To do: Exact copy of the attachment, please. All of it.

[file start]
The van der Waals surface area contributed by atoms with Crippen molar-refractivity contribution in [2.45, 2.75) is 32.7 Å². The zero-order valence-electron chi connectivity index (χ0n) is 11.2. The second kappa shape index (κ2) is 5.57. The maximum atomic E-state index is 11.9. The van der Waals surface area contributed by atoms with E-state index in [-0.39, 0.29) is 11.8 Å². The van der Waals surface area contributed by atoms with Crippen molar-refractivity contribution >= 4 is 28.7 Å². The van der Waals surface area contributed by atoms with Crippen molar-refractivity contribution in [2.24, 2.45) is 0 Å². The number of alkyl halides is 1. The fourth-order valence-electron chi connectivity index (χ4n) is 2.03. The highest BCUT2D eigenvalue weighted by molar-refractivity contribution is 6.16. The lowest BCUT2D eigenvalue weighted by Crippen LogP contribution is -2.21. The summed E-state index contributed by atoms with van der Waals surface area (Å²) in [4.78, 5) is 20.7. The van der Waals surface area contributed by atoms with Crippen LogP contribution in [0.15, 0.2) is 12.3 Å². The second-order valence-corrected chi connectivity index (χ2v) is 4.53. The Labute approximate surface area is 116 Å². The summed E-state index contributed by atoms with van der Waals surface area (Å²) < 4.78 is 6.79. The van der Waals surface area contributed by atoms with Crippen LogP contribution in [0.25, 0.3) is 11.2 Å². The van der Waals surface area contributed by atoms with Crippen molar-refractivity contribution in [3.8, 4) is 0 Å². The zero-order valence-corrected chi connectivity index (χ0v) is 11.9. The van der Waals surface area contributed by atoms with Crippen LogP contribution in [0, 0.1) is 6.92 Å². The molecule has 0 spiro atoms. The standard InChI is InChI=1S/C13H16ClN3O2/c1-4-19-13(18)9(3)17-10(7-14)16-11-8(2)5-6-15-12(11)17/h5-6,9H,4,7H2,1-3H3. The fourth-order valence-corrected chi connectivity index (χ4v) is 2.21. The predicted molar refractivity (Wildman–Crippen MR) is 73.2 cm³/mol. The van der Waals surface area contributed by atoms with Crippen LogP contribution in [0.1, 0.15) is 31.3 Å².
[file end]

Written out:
The van der Waals surface area contributed by atoms with Crippen molar-refractivity contribution in [2.45, 2.75) is 32.7 Å². The zero-order valence-electron chi connectivity index (χ0n) is 11.2. The second kappa shape index (κ2) is 5.57. The maximum atomic E-state index is 11.9. The van der Waals surface area contributed by atoms with E-state index in [-0.39, 0.29) is 11.8 Å². The van der Waals surface area contributed by atoms with Crippen molar-refractivity contribution >= 4 is 28.7 Å². The van der Waals surface area contributed by atoms with Crippen molar-refractivity contribution in [2.24, 2.45) is 0 Å². The number of alkyl halides is 1. The fourth-order valence-electron chi connectivity index (χ4n) is 2.03. The highest BCUT2D eigenvalue weighted by molar-refractivity contribution is 6.16. The lowest BCUT2D eigenvalue weighted by Crippen LogP contribution is -2.21. The summed E-state index contributed by atoms with van der Waals surface area (Å²) in [4.78, 5) is 20.7. The van der Waals surface area contributed by atoms with Crippen LogP contribution in [0.15, 0.2) is 12.3 Å². The second-order valence-corrected chi connectivity index (χ2v) is 4.53. The Labute approximate surface area is 116 Å². The summed E-state index contributed by atoms with van der Waals surface area (Å²) < 4.78 is 6.79. The van der Waals surface area contributed by atoms with Crippen LogP contribution in [0.25, 0.3) is 11.2 Å². The van der Waals surface area contributed by atoms with Crippen molar-refractivity contribution in [3.8, 4) is 0 Å². The zero-order valence-corrected chi connectivity index (χ0v) is 11.9. The van der Waals surface area contributed by atoms with Crippen LogP contribution in [0, 0.1) is 6.92 Å². The molecule has 0 spiro atoms. The standard InChI is InChI=1S/C13H16ClN3O2/c1-4-19-13(18)9(3)17-10(7-14)16-11-8(2)5-6-15-12(11)17/h5-6,9H,4,7H2,1-3H3. The fourth-order valence-corrected chi connectivity index (χ4v) is 2.21. The predicted molar refractivity (Wildman–Crippen MR) is 73.2 cm³/mol. The van der Waals surface area contributed by atoms with Crippen LogP contribution in [0.1, 0.15) is 31.3 Å².